Special Session Summary Time Is on My Side: Duration Effects on Consumption Experiences

Naomi Mandel, Arizona State University
[ to cite ]:
Naomi Mandel (2003) ,"Special Session Summary Time Is on My Side: Duration Effects on Consumption Experiences", in NA - Advances in Consumer Research Volume 30, eds. Punam Anand Keller and Dennis W. Rook, Valdosta, GA : Association for Consumer Research, Pages: 105.

Advances in Consumer Research Volume 30, 2003     Page 105

SPECIAL SESSION SUMMARY

TIME IS ON MY SIDE: DURATION EFFECTS ON CONSUMPTION EXPERIENCES

Naomi Mandel, Arizona State University

Why do we sometimes enjoy the anticipation of an event, while in other cases we prefer instant gratification? Why do we sometimes want to get an unpleasant experience "over with" while in other cases we choose to procrastinate? This session provided an integrative view on the various conditions under which delaying an outcome might be beneficial to the consumer. The session examined consumer experiences during and after waiting for a variety of products and services, including candy and soft drinks as well as vacations and mammograms. The effects of anticipation and delay were explored for both positive and negative outcomes, and potential moderators of these effects were also examined.

 

IS HOPE TO ENJOY MORE ENJOYED THAN HOPE ENJOYED?

Raj Raghunathan, University of Texas, Austin

Ashesh Mukherji, McGill University

Do people enjoy planning for a future pleasurable experience more than they enjoy the actual experience itself? Evidence from two studies indicates that this may indeed be so. Results from these studies suggest that the focus of consumer attention during the planning and event phases may partly account for these results. Specifically, a focus on desirability issues during the planning of the event and on feasibility issues during the event itself enhanced enjoyment from the planning and eroded enjoyment from the actual event.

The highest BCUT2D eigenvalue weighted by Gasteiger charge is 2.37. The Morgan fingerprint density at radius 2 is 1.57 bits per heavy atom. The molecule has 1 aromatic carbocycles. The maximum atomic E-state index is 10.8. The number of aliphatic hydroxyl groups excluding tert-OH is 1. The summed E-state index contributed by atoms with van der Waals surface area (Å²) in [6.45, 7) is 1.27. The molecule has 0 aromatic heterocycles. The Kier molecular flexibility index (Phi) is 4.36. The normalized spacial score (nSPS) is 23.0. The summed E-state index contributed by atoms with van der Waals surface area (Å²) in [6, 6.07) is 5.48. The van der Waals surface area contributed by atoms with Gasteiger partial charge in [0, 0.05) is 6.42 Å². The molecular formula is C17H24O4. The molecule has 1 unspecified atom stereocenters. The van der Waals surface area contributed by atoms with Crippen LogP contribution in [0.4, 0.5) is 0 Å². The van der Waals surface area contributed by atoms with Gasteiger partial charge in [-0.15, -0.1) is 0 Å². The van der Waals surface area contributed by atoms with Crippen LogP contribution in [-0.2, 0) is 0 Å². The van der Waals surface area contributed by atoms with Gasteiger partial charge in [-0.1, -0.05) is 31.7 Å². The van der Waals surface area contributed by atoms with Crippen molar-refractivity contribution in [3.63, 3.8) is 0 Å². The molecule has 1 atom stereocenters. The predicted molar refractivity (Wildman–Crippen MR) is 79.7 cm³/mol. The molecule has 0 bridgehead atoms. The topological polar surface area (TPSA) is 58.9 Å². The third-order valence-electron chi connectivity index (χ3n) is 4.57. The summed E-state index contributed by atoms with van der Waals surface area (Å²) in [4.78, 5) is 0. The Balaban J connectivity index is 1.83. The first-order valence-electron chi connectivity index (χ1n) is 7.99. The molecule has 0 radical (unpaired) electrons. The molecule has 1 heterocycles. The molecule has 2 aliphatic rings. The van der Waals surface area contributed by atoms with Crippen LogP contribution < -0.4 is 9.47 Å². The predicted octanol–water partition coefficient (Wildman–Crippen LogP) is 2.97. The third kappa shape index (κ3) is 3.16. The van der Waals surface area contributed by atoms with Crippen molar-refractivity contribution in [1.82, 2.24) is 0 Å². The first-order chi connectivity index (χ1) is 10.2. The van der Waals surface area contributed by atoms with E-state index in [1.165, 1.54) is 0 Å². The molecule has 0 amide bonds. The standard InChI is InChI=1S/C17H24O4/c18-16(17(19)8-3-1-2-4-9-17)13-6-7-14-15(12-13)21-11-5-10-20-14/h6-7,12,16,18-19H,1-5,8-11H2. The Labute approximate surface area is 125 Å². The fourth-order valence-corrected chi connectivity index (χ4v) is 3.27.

THE EFFECT OF A FORCED DELAY AFTER CHOICE ON CONSUMPTION ENJOYMENT

Stephen M. Nowlis, Arizona State University

Deborah Brown McCabe, University of Arizona

Naomi Mandel, Arizona State University

A consumer purchasing a product is often forced to wait before consuming it. We propose that the consequence of such a wait on consumption enjoyment depends on both the negative utility of the wait itself and on the positive utility of anticipating the consumption. These factors can exert different degrees of influence depending on characteristics of the decision task. In several studies, we found that participants forced to wait before consuming chocolate enjoyed the chocolate more than those who consumed it immediately. Yet despite the hedonic boost provided by the delay, participants forced to delay consumption did not enjoy waiting, nor did they choose to wait in the future. Furthermore, we found that the vividness of the product stimulus moderated these effects.

 

BUT I DON’T WANT TO GO: WHEN WAIT MANAGEMENT STRATEGIES EXACERBATE STRESS

Elizabeth Gelfand Miller, University of Pennsylvania

Mary Frances Luce, University of Pennsylvania

Barbara E. Kahn, University of Pennsylvania

While much research has been devoted to methods for reducing consumers’ stress during waiting, we argue that the literature has ignored a crucial moderating factor, namely the valence of the waited-for event. In three experiments, we demonstrate that waiting can actually be positive in aversive environments and that standard interventions suggested to 'manage’ waits (e.g., providing duration information) can actually exacerbate stress in these environments. We also explore the process behind these effects. Based on these results, we argue that marketers should consider the characteristics of their service or good, as well as the emotional state of their customers, when determining the best way to manage waits.

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